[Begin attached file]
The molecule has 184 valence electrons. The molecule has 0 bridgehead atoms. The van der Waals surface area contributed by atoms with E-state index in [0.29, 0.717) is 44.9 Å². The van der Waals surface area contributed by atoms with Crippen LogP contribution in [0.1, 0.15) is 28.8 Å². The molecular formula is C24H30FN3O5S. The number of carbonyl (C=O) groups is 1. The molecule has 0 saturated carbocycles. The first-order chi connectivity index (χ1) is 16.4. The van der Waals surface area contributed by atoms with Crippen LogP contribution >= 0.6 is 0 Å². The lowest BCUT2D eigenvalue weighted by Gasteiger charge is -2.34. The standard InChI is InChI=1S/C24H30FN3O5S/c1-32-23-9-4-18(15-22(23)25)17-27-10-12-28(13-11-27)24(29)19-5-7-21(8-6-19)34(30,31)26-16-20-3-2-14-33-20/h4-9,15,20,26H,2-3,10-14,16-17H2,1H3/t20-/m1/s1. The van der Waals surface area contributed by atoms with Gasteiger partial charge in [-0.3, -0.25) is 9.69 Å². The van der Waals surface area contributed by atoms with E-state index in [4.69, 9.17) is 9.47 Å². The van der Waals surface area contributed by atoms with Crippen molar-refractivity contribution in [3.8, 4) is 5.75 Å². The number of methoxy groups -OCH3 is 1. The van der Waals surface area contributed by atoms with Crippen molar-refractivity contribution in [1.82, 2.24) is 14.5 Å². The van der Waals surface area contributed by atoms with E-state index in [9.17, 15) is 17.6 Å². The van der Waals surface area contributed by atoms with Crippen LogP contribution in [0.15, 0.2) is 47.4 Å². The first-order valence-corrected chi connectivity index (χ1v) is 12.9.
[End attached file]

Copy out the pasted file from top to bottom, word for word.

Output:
The molecule has 184 valence electrons. The molecule has 0 bridgehead atoms. The van der Waals surface area contributed by atoms with E-state index in [0.29, 0.717) is 44.9 Å². The van der Waals surface area contributed by atoms with Crippen LogP contribution in [0.1, 0.15) is 28.8 Å². The molecular formula is C24H30FN3O5S. The number of carbonyl (C=O) groups is 1. The molecule has 0 saturated carbocycles. The first-order chi connectivity index (χ1) is 16.4. The van der Waals surface area contributed by atoms with Crippen LogP contribution >= 0.6 is 0 Å². The lowest BCUT2D eigenvalue weighted by Gasteiger charge is -2.34. The standard InChI is InChI=1S/C24H30FN3O5S/c1-32-23-9-4-18(15-22(23)25)17-27-10-12-28(13-11-27)24(29)19-5-7-21(8-6-19)34(30,31)26-16-20-3-2-14-33-20/h4-9,15,20,26H,2-3,10-14,16-17H2,1H3/t20-/m1/s1. The van der Waals surface area contributed by atoms with Gasteiger partial charge in [-0.3, -0.25) is 9.69 Å². The van der Waals surface area contributed by atoms with E-state index in [4.69, 9.17) is 9.47 Å². The van der Waals surface area contributed by atoms with Crippen molar-refractivity contribution in [3.8, 4) is 5.75 Å². The number of methoxy groups -OCH3 is 1. The van der Waals surface area contributed by atoms with Crippen molar-refractivity contribution in [1.82, 2.24) is 14.5 Å². The van der Waals surface area contributed by atoms with E-state index in [9.17, 15) is 17.6 Å². The van der Waals surface area contributed by atoms with Crippen LogP contribution in [0.15, 0.2) is 47.4 Å². The first-order valence-corrected chi connectivity index (χ1v) is 12.9.